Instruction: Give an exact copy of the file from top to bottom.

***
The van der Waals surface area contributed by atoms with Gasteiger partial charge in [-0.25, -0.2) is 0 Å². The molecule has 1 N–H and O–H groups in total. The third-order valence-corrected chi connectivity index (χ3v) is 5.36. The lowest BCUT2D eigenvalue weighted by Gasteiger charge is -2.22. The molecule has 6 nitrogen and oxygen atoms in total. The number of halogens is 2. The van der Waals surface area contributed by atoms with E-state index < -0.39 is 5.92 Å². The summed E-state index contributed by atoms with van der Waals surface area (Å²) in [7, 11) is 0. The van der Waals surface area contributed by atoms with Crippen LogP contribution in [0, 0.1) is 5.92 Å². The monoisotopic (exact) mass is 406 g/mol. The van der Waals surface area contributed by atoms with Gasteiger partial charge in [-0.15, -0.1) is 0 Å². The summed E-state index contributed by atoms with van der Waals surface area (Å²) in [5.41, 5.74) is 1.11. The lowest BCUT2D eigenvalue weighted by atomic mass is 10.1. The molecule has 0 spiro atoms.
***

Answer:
The van der Waals surface area contributed by atoms with Gasteiger partial charge in [-0.25, -0.2) is 0 Å². The molecule has 1 N–H and O–H groups in total. The third-order valence-corrected chi connectivity index (χ3v) is 5.36. The lowest BCUT2D eigenvalue weighted by Gasteiger charge is -2.22. The molecule has 6 nitrogen and oxygen atoms in total. The number of halogens is 2. The van der Waals surface area contributed by atoms with E-state index < -0.39 is 5.92 Å². The summed E-state index contributed by atoms with van der Waals surface area (Å²) in [7, 11) is 0. The van der Waals surface area contributed by atoms with Crippen LogP contribution in [0, 0.1) is 5.92 Å². The monoisotopic (exact) mass is 406 g/mol. The van der Waals surface area contributed by atoms with Gasteiger partial charge in [-0.15, -0.1) is 0 Å². The summed E-state index contributed by atoms with van der Waals surface area (Å²) in [5.41, 5.74) is 1.11. The lowest BCUT2D eigenvalue weighted by atomic mass is 10.1. The molecule has 0 spiro atoms.